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Return on investment (ROI) proposal preparation guide

Description: The ROI Proposal Preparation Guide is a tool to assist Hanford waste generators in preparing ROI proposal forms for submittal to RL. The guide describes the requirements for submitting an ROI proposal and provides examples of completed ROI forms. The intent is to assist waste generators in identifying projects that meet the criteria, provide information necessary complete the ROI forms with all of the required information, and submit a proposal that is eligible to receive funding.
Date: January 21, 1997
Creator: Renner, J. C.
Partner: UNT Libraries Government Documents Department

Minnesota Agripower Project, Task IV research report

Description: Economic analysis is being conducted by the Department of Applied Economics in support of Minnesota Alfalfa Producer`s development of alfalfa as a dedicated biomass feedstock for energy production. University Researchers have assisted in the development and implementation of inventory control systems and procedures. This report lists the tasks for which researchers are currently finalizing economic analysis. The tasks encompass three main areas: (1) optimization of feedstock transportation system, (2) analysis of market potential for new alfalfa products, and (3) total systems analysis.
Date: October 30, 1997
Creator: Fruin, J. & Tiffany, D.
Partner: UNT Libraries Government Documents Department


Description: This report presents an analysis of the technical performance and cost effectiveness of nine small wind energy conversion systems (SWECS) funded during FY 1979 by the U.S. Department of Energy. Chapter 1 gives an analytic framework with which to evaluate the systems. Chapter 2 consists of a review of each of the nine projects, including project technical overviews, estimates of energy savings, and results of economic analysis. Chapter 3 summarizes technical, economic, and institutional barriers that are likely to inhibit widespread dissemination of SWECS technology.
Date: April 1, 1982
Creator: Kay, J.
Partner: UNT Libraries Government Documents Department

Large-scale hybrid poplar production economics: 1995 Alexandria, Minnesota establishment cost and management

Description: The purpose of this project was to track and monitor costs of planting, maintaining, and monitoring large scale commercial plantings of hybrid poplar in Minnesota. These costs assists potential growers and purchasers of this resource to determine the ways in which supply and demand may be secured through developing markets.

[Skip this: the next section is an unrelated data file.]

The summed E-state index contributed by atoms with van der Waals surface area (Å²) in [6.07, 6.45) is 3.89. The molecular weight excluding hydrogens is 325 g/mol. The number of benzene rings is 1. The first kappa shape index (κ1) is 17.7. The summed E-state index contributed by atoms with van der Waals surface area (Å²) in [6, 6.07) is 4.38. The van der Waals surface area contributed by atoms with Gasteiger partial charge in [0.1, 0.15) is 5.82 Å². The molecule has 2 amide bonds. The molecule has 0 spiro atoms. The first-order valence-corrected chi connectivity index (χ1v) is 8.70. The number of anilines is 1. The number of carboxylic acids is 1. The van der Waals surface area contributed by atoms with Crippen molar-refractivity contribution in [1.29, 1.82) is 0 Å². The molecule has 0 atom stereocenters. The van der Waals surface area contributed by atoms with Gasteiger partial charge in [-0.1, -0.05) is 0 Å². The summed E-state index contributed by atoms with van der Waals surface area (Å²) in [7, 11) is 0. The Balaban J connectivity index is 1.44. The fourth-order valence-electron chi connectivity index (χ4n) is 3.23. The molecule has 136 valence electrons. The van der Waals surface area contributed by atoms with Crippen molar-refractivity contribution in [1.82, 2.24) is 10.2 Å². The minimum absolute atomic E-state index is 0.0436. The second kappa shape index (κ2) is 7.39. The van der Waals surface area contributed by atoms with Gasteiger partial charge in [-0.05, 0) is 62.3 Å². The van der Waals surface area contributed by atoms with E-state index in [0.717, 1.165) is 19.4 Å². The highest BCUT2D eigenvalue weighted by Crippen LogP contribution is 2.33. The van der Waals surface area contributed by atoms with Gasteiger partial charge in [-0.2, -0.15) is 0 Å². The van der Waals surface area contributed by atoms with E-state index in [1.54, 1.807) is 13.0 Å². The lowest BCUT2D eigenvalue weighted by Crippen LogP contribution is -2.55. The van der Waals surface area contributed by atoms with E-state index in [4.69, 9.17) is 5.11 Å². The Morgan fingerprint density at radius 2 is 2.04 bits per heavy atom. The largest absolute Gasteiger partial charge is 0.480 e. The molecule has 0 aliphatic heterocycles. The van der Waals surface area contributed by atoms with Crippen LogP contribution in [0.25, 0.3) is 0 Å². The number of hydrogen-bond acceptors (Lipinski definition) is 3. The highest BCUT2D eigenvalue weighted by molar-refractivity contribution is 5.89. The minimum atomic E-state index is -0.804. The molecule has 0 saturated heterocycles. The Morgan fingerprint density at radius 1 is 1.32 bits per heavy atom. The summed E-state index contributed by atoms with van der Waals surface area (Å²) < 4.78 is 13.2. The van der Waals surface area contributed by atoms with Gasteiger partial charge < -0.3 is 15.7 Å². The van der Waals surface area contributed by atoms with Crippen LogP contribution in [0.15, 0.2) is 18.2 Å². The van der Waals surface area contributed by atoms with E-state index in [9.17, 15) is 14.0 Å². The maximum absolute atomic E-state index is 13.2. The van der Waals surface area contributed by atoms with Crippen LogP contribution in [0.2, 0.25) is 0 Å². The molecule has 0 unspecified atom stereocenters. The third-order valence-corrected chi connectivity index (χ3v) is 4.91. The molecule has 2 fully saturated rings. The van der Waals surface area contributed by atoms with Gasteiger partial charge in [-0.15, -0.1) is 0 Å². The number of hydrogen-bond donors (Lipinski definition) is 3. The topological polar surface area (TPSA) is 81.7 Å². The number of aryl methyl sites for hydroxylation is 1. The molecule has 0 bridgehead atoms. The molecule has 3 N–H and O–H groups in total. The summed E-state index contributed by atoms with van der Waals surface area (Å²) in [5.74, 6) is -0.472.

Date: December 31, 1996
Creator: Downing, M.; Langseth, D.; Stoffel, R. & Kroll, T.
Partner: UNT Libraries Government Documents Department

A primer on incentive regulation for electric utilities

Description: In contemplating a regulatory approach, the challenge for regulators is to develop a model that provides incentives for utilities to engage in socially desirable behavior. In this primer, we provide guidance on this process by discussing (1) various models of economic regulation, (2) problems implementing these models, and (3) the types of incentives that various models of regulation provide electric utilities. We address five regulatory models in depth. They include cost-of-service regulation in which prudently incurred costs are reflected dollar-for-dollar in rates and four performance-based models: (1) price-cap regulation, in which ceilings are placed on the average price that a utility can charge its customers; (2) revenue-cap regulation, in which a ceiling is placed on revenues; (3) rate-of-return bandwidth regulation, in which a utility`s rates are adjusted if earnings fall outside a {open_quotes}band{close_quotes} around equity returns; and (4) targeted incentives, in which a utility is given incentives to improve specific components of its operations. The primary difference between cost-of-service and performance-based approaches is the latter sever the tie between costs and prices. A sixth, {open_quotes}mixed approach{close_quotes} combines two or more of the five basic ones. In the recent past, a common mixed approach has been to combine targeted incentives with cost-of-service regulation. A common example is utilities that are subject to cost-of-service regulation are given added incentives to increase the efficiency of troubled electric-generating units.
Date: October 1, 1995
Creator: Hill, L.J.
Partner: UNT Libraries Government Documents Department

Economic analysis of efficient distribution transformer trends

Description: This report outlines an approach that will account for uncertainty in the development of evaluation factors used to identify transformer designs with the lowest total owning cost (TOC). The TOC methodology is described and the most highly variable parameters are discussed. The model is developed to account for uncertainties as well as statistical distributions for the important parameters. Sample calculations are presented. The TOC methodology is applied to data provided by two utilities in order to test its validity.
Date: March 1, 1998
Creator: Downing, D. J.; McConnell, B. W.; Barnes, P. R.; Hadley, S. W. & Van Dyke, J. W.
Partner: UNT Libraries Government Documents Department

Intelligent Vehicle Charging Benefits Assessment Using EV Project Data